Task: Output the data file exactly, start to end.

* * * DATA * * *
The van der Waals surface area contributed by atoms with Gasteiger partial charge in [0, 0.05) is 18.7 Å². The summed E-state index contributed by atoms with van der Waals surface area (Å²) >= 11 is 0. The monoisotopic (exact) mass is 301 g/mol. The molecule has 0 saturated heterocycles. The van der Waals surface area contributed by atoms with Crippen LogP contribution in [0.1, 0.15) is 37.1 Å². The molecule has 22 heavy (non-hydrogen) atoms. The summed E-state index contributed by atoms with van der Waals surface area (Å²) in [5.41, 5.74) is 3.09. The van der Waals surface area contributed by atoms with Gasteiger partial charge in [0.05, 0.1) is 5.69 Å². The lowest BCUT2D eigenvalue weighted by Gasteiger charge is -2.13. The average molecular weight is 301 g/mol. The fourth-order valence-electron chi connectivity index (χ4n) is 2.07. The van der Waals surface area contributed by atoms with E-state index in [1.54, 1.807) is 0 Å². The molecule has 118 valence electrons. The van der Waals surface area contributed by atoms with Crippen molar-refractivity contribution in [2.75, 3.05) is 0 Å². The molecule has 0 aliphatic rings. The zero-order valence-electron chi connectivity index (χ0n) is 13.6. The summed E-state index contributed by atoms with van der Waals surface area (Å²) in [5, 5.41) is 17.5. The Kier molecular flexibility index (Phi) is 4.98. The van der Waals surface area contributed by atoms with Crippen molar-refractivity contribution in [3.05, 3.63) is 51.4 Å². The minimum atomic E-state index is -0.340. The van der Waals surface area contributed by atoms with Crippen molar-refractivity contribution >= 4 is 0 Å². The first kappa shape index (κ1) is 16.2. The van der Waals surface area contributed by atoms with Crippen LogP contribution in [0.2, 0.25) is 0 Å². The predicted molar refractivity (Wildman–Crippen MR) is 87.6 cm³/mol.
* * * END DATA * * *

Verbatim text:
The van der Waals surface area contributed by atoms with Gasteiger partial charge in [0, 0.05) is 18.7 Å². The summed E-state index contributed by atoms with van der Waals surface area (Å²) >= 11 is 0. The monoisotopic (exact) mass is 301 g/mol. The molecule has 0 saturated heterocycles. The van der Waals surface area contributed by atoms with Crippen LogP contribution in [0.1, 0.15) is 37.1 Å². The molecule has 22 heavy (non-hydrogen) atoms. The summed E-state index contributed by atoms with van der Waals surface area (Å²) in [5.41, 5.74) is 3.09. The van der Waals surface area contributed by atoms with Gasteiger partial charge in [0.05, 0.1) is 5.69 Å². The lowest BCUT2D eigenvalue weighted by Gasteiger charge is -2.13. The average molecular weight is 301 g/mol. The fourth-order valence-electron chi connectivity index (χ4n) is 2.07. The van der Waals surface area contributed by atoms with E-state index in [1.54, 1.807) is 0 Å². The molecule has 118 valence electrons. The van der Waals surface area contributed by atoms with Crippen molar-refractivity contribution in [2.75, 3.05) is 0 Å². The molecule has 0 aliphatic rings. The zero-order valence-electron chi connectivity index (χ0n) is 13.6. The summed E-state index contributed by atoms with van der Waals surface area (Å²) in [5, 5.41) is 17.5. The Kier molecular flexibility index (Phi) is 4.98. The van der Waals surface area contributed by atoms with Crippen molar-refractivity contribution in [3.05, 3.63) is 51.4 Å². The minimum atomic E-state index is -0.340. The van der Waals surface area contributed by atoms with Crippen molar-refractivity contribution >= 4 is 0 Å². The first kappa shape index (κ1) is 16.2. The van der Waals surface area contributed by atoms with Crippen LogP contribution in [0.2, 0.25) is 0 Å². The predicted molar refractivity (Wildman–Crippen MR) is 87.6 cm³/mol.